It took science to bring Joe Mauer and Lindsay Whalen together.
The two quintessential Minnesota athletes, stars on both the amateur and professional level in this state, grew up before our eyes during the same time frame.
But until Tuesday, despite all their similarities and accomplishments, they had never met.
Wait, what? You’re telling me that two athletes we’ve known about since they were teenagers who are now 33 (Mauer) and 34 (Whalen) have never even crossed paths? How is this even possible?
Mauer shrugged. Whalen shrugged. (Of course they shrugged.)
“I don’t know,” Whalen offered. “Our seasons are at the same time, I guess.”
Added Mauer: “I feel like I’ve known her for a long time.”
They finally had a chance to shake hands and chat Tuesday at the Science Museum, making very Minnesotan small talk about their respective offseasons interspersed with pauses and shifting of weight from one leg to the other.
Both were there to film slow-motion footage of their athletic prowess for a new “Sportsology” exhibit opening Jan. 6 that explores the science of bodies in motion.
Whalen tried to time her appearance so she could finally meet Mauer and was even a little nervous about it. When told about that, Mauer grinned and said, “You guys know I’m not really that cool.”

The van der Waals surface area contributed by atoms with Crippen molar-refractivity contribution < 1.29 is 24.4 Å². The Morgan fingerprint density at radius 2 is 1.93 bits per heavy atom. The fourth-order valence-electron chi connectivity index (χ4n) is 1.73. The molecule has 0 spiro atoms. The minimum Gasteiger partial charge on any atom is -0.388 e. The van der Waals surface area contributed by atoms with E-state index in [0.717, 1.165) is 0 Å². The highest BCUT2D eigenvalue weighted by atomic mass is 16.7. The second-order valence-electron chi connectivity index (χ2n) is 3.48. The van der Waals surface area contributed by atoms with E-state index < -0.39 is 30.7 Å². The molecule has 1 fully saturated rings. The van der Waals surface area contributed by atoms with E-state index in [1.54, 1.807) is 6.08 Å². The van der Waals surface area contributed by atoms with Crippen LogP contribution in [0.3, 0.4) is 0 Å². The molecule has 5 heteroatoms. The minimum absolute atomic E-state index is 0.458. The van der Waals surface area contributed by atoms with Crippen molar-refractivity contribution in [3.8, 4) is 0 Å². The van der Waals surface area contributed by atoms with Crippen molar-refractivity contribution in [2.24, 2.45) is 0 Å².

To countless Minnesotans, though, both of them are cool and then some.
Mauer was in Twins gear swinging bats and throwing balls. Whalen was in her Lynx gear showing off her dribbling, shooting and passing.
The idea of the “motion lab” is that kids (and adults, too) can do the same things, then compare their slow-motion videos to those of their heroes.
Mauer and Whalen are only two of several athletes who lent their time and expertise to the process, but they are the most recognizable.
Little kids standing on a staircase from which they can peer into the under-construction exhibit shouted and waved to both.
The footage they recorded will have staying power, since the Sportsology exhibit — modeled after a similar and wildly popular exhibit at the Perot Museum of Nature and Science in Dallas — is slated to be at the museum for at least five years.
It features plenty of other interactive stations, including a track where competitors can race against everyone/everything from an elite athlete to Twins mascot T.C. Bear to a dinosaur.
“When I realized this was going be here for so long, it was even more special and meaningful,” Whalen said. “It’s something I’m proud of and happy to be a part of.”
Both she and Mauer could say the same, too, about meeting for the first time after all these years.
“I definitely was excited to meet her and chat with her a bit,” Mauer said. “I’m a big fan of hers and wanted to let her know I’ve been watching her from afar.”